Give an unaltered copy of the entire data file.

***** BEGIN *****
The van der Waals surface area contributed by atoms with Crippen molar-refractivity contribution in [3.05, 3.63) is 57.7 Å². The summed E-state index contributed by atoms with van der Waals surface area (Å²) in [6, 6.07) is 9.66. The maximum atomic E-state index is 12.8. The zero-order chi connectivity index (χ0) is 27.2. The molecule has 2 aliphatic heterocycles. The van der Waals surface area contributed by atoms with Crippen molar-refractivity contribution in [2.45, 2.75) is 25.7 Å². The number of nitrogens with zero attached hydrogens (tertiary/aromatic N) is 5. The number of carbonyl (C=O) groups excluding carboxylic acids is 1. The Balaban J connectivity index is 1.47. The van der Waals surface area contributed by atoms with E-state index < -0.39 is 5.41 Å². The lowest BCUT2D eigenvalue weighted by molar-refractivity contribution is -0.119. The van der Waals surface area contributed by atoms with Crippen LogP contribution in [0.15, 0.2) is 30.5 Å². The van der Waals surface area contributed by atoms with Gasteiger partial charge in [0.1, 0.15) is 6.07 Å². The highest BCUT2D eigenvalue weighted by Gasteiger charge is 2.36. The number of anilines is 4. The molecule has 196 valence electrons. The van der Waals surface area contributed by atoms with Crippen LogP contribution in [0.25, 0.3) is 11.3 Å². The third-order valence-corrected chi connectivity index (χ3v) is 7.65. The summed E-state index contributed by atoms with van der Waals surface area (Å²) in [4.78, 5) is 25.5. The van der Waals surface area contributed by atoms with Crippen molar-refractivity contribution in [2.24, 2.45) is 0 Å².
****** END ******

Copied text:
The van der Waals surface area contributed by atoms with Crippen molar-refractivity contribution in [3.05, 3.63) is 57.7 Å². The summed E-state index contributed by atoms with van der Waals surface area (Å²) in [6, 6.07) is 9.66. The maximum atomic E-state index is 12.8. The zero-order chi connectivity index (χ0) is 27.2. The molecule has 2 aliphatic heterocycles. The van der Waals surface area contributed by atoms with Crippen molar-refractivity contribution in [2.45, 2.75) is 25.7 Å². The number of nitrogens with zero attached hydrogens (tertiary/aromatic N) is 5. The number of carbonyl (C=O) groups excluding carboxylic acids is 1. The Balaban J connectivity index is 1.47. The van der Waals surface area contributed by atoms with E-state index < -0.39 is 5.41 Å². The lowest BCUT2D eigenvalue weighted by molar-refractivity contribution is -0.119. The van der Waals surface area contributed by atoms with Crippen LogP contribution in [0.15, 0.2) is 30.5 Å². The van der Waals surface area contributed by atoms with Gasteiger partial charge in [0.1, 0.15) is 6.07 Å². The highest BCUT2D eigenvalue weighted by Gasteiger charge is 2.36. The number of anilines is 4. The molecule has 196 valence electrons. The van der Waals surface area contributed by atoms with Crippen LogP contribution in [0.25, 0.3) is 11.3 Å². The third-order valence-corrected chi connectivity index (χ3v) is 7.65. The summed E-state index contributed by atoms with van der Waals surface area (Å²) in [4.78, 5) is 25.5. The van der Waals surface area contributed by atoms with Crippen molar-refractivity contribution in [2.24, 2.45) is 0 Å².